Buemi really surprised, as for a rookie he seems to be damn solid. I don’t think he is a complete championship contender for the future, but he will make his way to be a solid driver who can survive many years in F1, like a Webber or Trulli.

  • Maybe Brawn should think about him when Rubens starts to make more trouble about his (if true or not) Number 2 Status. Heikki wouldn’t bother I think.

    When Kovalainen replaced Alonso at McLaren he was very firm with the press in pointing out that he would never have joined the team if he was to be number two. As it turns out, he’s made himself into a number two anyway, but I think it would bother him. Surely it would bother any racing driver?

    The only think I like about him is, he is able to talk charismatic on english broadcasting, while he seems to be an idiot in front of our german cameras.

    Really, that’s kinda odd. Do you think he begrudges racing under a German flag?

  • Wow! At the time of writing this, Rosberg is the most undecided of the four drivers. You guys are split 52:48 on whether or not Nico deserves a better car. I thought of all the drivers here, he would have been the one that would have seen the largest margin, in favour of yes. Interestingly, that currently goes to Sutil. 81% of voters feel that he does deserve a better a car.

    So most of you are Sutil fans. Interesting… 😀

  • Not necessarily, Ollie. It may just be that Rosberg already has a pretty good car, whereas Sutil could hardly do worse than a Force India. I think you may have been a little too clever in your wording of options for us to choose. 😉

  • I think you may have been a little too clever in your wording of options for us to choose.

    I already know that. I wasn’t expecting someone to say that Nico deserves a better car, but that doesn’t mean he is better than his father. You caught me out there. 🙂

    Nico both deserves a better car and is not as good as his father was. I ticked the second option because Keke was special

    Your point about the Williams is interesting though. I wonder if people think it is a good car not being utilised well by driver and team, or if it’s considered a dog and Nico and Kazuki are simply doing the best they can with it. The practice times vs. race pace is a bit of a puzzler. I feel I need to write about this some more. Maybe later this evening I’ll engage the brain and write a post about the FW31.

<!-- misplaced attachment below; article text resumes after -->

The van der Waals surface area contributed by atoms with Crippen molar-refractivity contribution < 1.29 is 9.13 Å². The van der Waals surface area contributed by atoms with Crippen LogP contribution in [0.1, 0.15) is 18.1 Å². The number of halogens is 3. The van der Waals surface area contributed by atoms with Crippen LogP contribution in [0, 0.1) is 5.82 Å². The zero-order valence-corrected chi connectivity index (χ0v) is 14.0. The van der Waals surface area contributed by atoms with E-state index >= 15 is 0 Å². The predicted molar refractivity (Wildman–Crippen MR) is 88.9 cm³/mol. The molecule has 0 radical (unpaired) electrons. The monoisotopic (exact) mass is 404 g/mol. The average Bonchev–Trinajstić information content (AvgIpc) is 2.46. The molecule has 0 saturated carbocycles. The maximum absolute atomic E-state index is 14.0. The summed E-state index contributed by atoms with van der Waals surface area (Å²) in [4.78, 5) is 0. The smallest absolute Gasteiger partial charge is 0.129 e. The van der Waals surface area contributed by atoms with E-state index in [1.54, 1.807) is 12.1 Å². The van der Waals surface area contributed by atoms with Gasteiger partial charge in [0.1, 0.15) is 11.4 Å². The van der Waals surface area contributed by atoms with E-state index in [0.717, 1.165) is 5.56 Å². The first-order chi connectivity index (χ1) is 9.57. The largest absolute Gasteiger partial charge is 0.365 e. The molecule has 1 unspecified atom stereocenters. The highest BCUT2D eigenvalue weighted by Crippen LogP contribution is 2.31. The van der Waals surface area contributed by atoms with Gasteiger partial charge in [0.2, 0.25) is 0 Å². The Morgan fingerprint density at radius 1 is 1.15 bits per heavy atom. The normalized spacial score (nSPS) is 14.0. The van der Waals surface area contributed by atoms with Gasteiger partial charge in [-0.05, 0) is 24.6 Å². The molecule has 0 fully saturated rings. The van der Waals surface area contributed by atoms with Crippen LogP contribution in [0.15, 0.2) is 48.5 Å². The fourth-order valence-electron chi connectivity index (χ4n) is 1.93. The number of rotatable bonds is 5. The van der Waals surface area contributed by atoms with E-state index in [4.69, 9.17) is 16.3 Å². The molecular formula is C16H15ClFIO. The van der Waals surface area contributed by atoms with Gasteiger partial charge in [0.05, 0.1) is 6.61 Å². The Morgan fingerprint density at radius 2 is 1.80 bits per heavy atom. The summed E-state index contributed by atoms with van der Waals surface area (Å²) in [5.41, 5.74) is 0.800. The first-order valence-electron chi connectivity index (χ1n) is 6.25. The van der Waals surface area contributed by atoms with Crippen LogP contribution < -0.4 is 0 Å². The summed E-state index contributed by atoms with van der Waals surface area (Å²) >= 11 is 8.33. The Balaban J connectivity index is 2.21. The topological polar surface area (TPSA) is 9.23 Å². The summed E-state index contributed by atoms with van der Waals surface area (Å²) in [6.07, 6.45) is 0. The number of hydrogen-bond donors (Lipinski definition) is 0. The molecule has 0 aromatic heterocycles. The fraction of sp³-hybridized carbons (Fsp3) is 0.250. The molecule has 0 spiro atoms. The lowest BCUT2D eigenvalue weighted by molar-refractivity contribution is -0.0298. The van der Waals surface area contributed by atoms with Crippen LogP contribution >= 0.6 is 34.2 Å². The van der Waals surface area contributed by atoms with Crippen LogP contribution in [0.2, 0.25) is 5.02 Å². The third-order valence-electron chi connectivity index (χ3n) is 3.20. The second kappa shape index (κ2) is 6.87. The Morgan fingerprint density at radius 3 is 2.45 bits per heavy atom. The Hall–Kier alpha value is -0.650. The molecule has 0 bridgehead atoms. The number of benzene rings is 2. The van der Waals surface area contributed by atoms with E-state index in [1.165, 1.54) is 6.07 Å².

• Hehe yes. Surely Sutil deserves that, but I wouldn’t call myself a fan of him. Neither of any german driver, beside Vettel maybe, but that’s not because of his nationality. As Clive pointed out right, he couldn’t do worse than being in a ForceIndia (at the moment). I somehow still got the feeling they will make their step to a midfielder.

    Don’t know about Rosbergs view driving for Germany, but he really sounds stupid on our broadcasts. His words are more like from a kart-driving 10 year old with a rich father who got his own kart-track. Strangely this goes with all the “former-champion-sons”, Piquet is from the same kind, even if I think Rosberg is by far better than the brazilian. But both always argue, that the team did mistakes and not them. I also don’t think his feedback is as good as everybody believes, he doesn’t even know how to explain what “a bumpy track” is… dear!

    I agree with you, that no race driver WANTS to be a Number 2, but some seem to accept it after a while, if they driven themself into that position. Coulthard was one of these, who started to drive for the team, not for himself. Heikki looks so, what makes me a bit sad because he was way faster every raceweekend than Hamilton this year, but sent back to a heavier strategy by the team he will never be able to show his true speed under race-conditions.

  • Rosberg

    He had the option to be a McLaren driver last year and with a far better deal than Kovalainen has. He decided against it on the recommendation of his father who owned a karting where Lewis and Nico were the drivers. Nico didn’t beat Lewis often. If he couldn’t do that in a team run by his father he was never going to beat him in a McLaren. I think he arrived with a big reputation which was at least partly deserved but has lost all momentum from his career and is therefore destined to spend his life in th midfield unless he gets lucky like Button did this year.


    5 or 6 years ago I was asked which drivers from the junior formuale I thought would succeed in F1. I chose Hamilton and Kovalainen. Heikki alwways looked a little bit special but it hasn’t panned out that way in F1. If I was running McLaren he would be out at the end of the season and Paul diResta would be in that seat to see if he can hack it in F1.


    Too early to say if he is any good or not


    Hamilton rates Sutil so he must be deserve something better than a Forse India but I can’t judge him on what I have seen so far. I need him to be in a car that is at least capable of running in the midfield. It is easy to look at his good drives and say that he desrves better but for all we know in a midfield or leading car he may be good one race in 6 and go backwards the rest of the time. Before Alonso went to McLaren the erceived wisdom was that he was on it all the time and occasionally Fisi would raise his game and be on the same level. What became clear at McLaren was that Alonso clearly had his off days. That therefore reduces Fisi’s level and that is all we have to compare Sutil against.

  • I think Sutil could be a better driver, but even if you disagree with that premise, you still have to think he deserves a better car! No one deserves to drive the Force India cars.